Graham Harding's A Wine Miscellany: A Jaunt Through the Whimsical World of Wine is the opposite of a coffee table book: It's a barstool volume, a collection of items concerning historical dates, quotations, trends and bits of trivia that would be fun to pass down a row of compatible consumers. None of the entries is more than two or three paragraphs, and they proceed in a stream-of-consciousness manner susceptible to no, inviting digression.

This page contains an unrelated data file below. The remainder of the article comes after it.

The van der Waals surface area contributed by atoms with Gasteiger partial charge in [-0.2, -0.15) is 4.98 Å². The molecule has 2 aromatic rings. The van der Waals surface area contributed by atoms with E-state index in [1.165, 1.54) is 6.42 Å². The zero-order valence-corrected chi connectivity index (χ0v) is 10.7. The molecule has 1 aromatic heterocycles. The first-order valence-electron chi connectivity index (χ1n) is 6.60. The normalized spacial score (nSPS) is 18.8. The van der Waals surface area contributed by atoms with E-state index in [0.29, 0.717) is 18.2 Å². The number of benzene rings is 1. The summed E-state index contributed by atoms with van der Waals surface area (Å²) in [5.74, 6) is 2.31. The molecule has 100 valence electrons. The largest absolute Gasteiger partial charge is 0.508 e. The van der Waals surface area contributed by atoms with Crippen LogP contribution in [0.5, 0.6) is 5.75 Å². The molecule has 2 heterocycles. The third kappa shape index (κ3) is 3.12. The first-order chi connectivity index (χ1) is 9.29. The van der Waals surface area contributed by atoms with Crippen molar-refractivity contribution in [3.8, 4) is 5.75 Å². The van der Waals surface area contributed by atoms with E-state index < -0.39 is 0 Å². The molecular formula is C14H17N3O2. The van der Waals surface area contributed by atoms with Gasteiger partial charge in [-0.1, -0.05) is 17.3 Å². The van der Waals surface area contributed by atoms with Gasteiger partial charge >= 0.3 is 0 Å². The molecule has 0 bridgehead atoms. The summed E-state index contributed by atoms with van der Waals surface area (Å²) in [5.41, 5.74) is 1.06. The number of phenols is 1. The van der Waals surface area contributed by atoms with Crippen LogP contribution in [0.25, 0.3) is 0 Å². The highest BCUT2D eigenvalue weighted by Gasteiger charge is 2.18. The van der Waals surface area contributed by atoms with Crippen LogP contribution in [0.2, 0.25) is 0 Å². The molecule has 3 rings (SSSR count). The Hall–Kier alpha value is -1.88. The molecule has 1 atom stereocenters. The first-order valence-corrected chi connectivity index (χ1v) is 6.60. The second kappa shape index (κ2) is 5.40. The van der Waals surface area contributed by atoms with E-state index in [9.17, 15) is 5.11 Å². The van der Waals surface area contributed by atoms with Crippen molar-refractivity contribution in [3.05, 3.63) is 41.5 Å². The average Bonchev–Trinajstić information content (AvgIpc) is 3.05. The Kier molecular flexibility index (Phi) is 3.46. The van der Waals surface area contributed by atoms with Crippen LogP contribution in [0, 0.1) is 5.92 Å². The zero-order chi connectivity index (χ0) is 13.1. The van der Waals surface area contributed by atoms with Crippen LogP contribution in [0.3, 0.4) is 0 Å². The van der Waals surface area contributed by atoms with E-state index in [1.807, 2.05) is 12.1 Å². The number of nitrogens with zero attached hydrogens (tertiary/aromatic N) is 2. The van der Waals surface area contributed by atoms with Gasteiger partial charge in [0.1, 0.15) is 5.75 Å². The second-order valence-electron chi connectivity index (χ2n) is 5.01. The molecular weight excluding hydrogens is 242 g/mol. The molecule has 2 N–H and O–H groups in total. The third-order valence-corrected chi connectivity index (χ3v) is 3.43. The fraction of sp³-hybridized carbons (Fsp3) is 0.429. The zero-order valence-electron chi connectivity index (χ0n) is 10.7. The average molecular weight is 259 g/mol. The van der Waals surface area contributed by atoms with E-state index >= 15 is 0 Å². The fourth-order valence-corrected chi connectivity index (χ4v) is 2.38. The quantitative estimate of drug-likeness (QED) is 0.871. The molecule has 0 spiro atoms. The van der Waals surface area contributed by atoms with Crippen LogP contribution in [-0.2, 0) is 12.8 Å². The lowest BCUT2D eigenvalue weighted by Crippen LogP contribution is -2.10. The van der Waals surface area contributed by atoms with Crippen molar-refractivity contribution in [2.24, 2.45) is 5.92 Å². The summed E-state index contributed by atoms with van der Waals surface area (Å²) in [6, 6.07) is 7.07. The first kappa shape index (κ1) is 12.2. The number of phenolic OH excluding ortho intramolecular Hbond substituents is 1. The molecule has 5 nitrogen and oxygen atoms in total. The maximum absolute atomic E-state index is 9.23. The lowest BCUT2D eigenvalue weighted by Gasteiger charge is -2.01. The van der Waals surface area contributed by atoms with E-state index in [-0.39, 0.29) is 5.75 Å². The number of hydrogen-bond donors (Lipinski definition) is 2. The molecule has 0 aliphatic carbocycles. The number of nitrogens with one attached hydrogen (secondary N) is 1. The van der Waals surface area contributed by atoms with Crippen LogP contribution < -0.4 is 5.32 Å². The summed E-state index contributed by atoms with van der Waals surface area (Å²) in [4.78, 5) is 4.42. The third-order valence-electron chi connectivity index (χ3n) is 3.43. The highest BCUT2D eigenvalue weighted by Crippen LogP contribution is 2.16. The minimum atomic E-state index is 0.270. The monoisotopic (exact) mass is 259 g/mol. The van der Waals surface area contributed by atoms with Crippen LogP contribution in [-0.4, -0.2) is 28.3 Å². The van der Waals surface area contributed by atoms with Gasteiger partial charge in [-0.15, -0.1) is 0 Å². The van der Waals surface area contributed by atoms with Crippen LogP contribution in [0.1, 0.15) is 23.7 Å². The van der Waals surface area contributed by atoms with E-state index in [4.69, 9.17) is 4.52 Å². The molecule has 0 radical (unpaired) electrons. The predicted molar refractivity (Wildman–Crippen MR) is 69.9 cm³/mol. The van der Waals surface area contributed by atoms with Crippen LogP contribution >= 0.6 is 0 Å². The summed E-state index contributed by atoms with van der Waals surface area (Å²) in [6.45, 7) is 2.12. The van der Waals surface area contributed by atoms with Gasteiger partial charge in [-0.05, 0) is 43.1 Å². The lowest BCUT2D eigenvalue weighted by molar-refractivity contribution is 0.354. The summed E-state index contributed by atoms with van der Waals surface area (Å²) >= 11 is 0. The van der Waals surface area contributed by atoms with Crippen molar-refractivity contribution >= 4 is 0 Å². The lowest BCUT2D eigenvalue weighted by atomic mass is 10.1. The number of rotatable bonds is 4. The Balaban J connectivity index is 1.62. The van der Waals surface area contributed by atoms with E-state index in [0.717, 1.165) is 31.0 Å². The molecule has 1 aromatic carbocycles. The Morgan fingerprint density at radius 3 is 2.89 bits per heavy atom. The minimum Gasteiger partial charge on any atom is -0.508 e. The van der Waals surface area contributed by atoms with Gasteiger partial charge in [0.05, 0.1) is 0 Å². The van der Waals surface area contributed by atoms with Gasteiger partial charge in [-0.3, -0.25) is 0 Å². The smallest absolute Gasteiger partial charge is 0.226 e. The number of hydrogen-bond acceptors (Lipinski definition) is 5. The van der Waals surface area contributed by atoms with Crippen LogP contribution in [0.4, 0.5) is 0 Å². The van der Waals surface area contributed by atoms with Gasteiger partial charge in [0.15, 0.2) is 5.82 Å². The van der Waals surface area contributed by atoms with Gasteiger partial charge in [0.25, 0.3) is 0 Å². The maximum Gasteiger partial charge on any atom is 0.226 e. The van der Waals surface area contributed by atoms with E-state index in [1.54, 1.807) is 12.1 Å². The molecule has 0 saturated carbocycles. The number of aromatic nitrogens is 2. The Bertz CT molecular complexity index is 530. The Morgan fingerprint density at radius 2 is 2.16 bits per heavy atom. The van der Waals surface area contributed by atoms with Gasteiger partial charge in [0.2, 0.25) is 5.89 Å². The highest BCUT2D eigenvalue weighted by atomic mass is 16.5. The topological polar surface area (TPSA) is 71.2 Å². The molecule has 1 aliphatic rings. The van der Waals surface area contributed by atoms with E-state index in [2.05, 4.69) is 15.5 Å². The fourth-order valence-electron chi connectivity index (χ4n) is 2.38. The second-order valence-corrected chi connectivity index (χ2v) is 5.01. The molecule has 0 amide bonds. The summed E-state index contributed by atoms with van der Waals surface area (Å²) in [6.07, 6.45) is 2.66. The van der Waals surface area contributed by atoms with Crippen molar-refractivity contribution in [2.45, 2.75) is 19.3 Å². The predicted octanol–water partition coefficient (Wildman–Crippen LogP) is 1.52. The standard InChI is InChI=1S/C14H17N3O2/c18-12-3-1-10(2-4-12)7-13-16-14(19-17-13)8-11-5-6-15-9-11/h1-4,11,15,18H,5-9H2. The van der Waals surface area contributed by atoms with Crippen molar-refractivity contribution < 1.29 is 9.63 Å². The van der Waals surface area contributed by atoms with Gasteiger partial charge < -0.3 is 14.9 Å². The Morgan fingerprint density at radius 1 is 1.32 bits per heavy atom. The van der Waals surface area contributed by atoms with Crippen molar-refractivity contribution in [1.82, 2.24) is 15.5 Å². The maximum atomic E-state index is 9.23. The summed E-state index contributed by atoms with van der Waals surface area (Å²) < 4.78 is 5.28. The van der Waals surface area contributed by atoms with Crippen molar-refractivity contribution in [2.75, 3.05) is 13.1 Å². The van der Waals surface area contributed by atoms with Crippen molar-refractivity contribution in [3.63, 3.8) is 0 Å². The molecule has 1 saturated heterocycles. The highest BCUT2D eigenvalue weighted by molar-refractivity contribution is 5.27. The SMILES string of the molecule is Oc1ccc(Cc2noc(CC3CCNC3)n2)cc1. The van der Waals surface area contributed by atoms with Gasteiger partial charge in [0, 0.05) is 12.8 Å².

Among the offerings are recipes for marijuana wine and ypocras (a sort of mulled wine); discussions of the type of wine referred to by Omar Khayyam and Homer; the oldest wines uncovered archaeologically, the oldest vintages drunk and the oldest purchased at auction; celebrities who buy wineries (though Harding overlooks Fess Davy Crockett Parker, one of the pioneers of the Santa Barbara County industry); the Robert Parker culture and backlash; and the invention of the robotongue. He lists the various saints named as patron of winemakers (I've always deferred to St. Laurence, whose riposte to his Roman torturers, Turn me over, boys, I'm done on this side, also makes him the saint of comedians and barbecue); the relative cost of wine-producing acreage in various countries; and the family relationships between E. &andamp; J. Gallo, Thunderbird and Two-Buck Chuck. Wine dilettantes will use these tidbits to impress friends; connoisseurs will enjoy testing their knowledge against Harding's.

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